ITHACA, N.Y. -- Khotso Mokhele, president of the National Research Foundation (NRF) of South Africa, will give a lecture, "Science, Democracy and Development," at Cornell University on Wednesday, Feb. 20, at 4:30 p.m. in 122 Rockefeller Hall.
The lecture is free and open to the public. It is presented as the 2001-02 Nordlander Lecture in Science and Public Policy, sponsored by Cornell's Department of Science and Technology Studies and the vice provost for research.
Mokhele became president of the NRF in July 1999 after serving as president of the predecessor organization, the Foundation for Research Development, since 1996 and as vice-president since 1992.
He represented South Africa on the executive board of UNESCO from 1997 to 2001 and served on the general committee of the International Council for Science from 1993 to 1999. He was a founder and first president of the Academy of Science of South Africa. He has been a recipient of the Tribute Achievers 2000 Science and Technology Award and the French Legion of Honor (chevalier). He serves on many national and international committees and on the boards of several private corporations.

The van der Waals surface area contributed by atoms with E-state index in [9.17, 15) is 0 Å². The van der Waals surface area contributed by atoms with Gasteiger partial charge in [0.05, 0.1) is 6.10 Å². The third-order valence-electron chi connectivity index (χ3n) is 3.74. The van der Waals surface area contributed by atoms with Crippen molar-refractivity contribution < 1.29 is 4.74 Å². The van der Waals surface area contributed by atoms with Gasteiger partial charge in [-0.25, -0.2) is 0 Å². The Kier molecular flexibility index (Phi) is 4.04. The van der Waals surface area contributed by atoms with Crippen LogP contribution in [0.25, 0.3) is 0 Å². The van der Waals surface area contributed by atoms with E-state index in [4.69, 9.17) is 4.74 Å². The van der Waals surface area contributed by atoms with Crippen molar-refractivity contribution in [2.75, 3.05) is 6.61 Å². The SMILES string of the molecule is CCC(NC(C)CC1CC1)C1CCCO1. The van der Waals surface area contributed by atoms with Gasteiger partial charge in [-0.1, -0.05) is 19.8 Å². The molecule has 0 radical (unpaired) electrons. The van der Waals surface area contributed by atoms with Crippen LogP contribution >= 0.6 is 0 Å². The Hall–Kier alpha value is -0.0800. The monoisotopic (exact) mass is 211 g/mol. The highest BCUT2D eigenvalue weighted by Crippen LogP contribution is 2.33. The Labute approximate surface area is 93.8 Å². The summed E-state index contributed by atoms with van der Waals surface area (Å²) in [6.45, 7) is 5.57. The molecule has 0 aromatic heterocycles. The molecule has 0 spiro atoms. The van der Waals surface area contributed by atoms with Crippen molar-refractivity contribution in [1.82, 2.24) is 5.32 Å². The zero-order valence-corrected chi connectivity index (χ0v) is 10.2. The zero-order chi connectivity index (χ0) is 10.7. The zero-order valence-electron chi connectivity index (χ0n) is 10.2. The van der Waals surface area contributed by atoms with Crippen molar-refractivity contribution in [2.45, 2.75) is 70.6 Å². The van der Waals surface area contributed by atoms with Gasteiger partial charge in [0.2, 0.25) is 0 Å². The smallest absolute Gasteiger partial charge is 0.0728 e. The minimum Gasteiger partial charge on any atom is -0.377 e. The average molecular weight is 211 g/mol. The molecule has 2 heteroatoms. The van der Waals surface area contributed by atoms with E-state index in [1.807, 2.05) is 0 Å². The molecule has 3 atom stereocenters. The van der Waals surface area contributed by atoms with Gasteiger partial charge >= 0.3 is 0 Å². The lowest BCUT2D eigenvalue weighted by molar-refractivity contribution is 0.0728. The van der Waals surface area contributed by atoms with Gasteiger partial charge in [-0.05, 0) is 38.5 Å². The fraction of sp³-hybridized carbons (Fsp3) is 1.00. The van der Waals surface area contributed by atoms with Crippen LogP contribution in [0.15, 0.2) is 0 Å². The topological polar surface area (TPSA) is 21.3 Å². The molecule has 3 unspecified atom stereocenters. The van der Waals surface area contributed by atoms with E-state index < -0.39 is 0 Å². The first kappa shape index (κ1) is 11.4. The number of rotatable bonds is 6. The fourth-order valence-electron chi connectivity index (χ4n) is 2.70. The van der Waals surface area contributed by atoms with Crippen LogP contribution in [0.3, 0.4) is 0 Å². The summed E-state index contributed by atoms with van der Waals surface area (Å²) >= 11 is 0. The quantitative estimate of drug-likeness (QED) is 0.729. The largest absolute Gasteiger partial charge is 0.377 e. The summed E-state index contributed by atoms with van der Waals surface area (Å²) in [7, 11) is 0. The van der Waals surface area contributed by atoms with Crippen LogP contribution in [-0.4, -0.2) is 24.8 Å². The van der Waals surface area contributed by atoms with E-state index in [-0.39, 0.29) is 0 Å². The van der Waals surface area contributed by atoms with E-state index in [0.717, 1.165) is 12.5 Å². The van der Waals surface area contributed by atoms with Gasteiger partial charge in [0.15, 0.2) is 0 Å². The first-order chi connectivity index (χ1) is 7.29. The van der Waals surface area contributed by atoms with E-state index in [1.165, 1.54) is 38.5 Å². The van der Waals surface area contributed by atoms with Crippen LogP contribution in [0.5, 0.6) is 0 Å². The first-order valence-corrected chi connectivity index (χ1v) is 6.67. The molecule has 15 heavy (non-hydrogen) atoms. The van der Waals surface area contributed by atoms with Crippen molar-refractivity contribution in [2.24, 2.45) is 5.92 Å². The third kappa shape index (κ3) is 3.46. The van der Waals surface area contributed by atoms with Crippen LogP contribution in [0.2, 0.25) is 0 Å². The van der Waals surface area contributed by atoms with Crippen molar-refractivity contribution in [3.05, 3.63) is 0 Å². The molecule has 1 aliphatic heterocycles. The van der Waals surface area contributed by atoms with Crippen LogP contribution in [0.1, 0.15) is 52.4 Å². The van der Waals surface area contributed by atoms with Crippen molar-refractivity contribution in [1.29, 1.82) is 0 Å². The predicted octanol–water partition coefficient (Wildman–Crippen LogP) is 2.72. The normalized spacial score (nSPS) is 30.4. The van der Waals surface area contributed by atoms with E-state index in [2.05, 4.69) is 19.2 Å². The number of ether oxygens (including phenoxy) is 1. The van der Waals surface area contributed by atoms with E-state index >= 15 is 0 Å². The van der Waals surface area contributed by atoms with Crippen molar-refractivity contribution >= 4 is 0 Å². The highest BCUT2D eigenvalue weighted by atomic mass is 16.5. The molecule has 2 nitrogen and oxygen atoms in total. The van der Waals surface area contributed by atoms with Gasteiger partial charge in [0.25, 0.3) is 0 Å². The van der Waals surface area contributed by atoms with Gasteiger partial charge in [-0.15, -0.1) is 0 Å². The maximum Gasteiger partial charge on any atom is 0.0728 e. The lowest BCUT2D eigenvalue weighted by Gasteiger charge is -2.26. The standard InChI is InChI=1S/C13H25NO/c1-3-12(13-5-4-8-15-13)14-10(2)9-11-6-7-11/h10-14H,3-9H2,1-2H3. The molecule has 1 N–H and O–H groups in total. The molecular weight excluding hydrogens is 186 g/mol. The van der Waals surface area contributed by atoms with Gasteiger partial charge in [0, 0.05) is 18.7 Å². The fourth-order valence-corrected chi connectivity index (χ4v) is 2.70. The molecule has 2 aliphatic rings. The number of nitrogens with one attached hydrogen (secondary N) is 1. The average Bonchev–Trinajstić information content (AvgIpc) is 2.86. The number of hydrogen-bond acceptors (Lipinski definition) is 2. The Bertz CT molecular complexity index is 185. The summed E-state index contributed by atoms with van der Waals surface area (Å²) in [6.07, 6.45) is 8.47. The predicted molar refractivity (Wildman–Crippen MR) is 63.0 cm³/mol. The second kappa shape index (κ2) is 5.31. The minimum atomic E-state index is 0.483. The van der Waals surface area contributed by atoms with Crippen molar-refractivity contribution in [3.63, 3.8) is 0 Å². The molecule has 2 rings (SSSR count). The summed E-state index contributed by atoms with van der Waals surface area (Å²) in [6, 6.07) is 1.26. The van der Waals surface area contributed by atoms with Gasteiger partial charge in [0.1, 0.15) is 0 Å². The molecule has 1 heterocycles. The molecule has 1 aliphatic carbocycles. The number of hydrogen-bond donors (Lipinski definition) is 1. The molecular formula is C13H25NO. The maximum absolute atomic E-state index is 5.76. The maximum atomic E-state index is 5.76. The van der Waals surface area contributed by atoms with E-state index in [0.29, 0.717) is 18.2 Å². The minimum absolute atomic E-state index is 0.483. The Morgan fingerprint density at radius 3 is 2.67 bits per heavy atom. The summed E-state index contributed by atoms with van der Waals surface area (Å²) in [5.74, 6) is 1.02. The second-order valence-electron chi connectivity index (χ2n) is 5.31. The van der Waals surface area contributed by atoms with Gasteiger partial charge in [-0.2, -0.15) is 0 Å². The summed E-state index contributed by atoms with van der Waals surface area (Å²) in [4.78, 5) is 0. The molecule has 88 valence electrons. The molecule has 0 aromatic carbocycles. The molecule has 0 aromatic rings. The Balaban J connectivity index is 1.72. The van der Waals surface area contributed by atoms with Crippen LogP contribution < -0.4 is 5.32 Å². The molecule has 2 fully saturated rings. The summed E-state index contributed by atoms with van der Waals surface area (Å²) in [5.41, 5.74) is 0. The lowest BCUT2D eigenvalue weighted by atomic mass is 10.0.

Mokhele was born and raised in Bloemfontein and obtained a B.Sc. degree in agriculture from the University of Fort Hare. As a recipient of a Fulbright-Hays Scholarship, he entered the University of California, Davis, where he obtained his M.S. and Ph.D. degrees in microbiology. He was then awarded post-doctoral fellowship at the Johns Hopkins University School of Medicine and, later, at the University of Pennsylvania.
Mokhele returned to South Africa in 1987 and held teaching and research posts at the University of Fort Hare (1987-1989) and the University of Cape Town (1990 -1992).
The Nordlander Lecture Series was established in memory of J. Eric Nordlander (Cornell A.B. 1956), a distinguished scientist and educator who died in 1986. In keeping with the Nordlander family's wishes, the visiting lecturer not only presents a public lecture to the Cornell community but also interacts with students and faculty in more informal settings.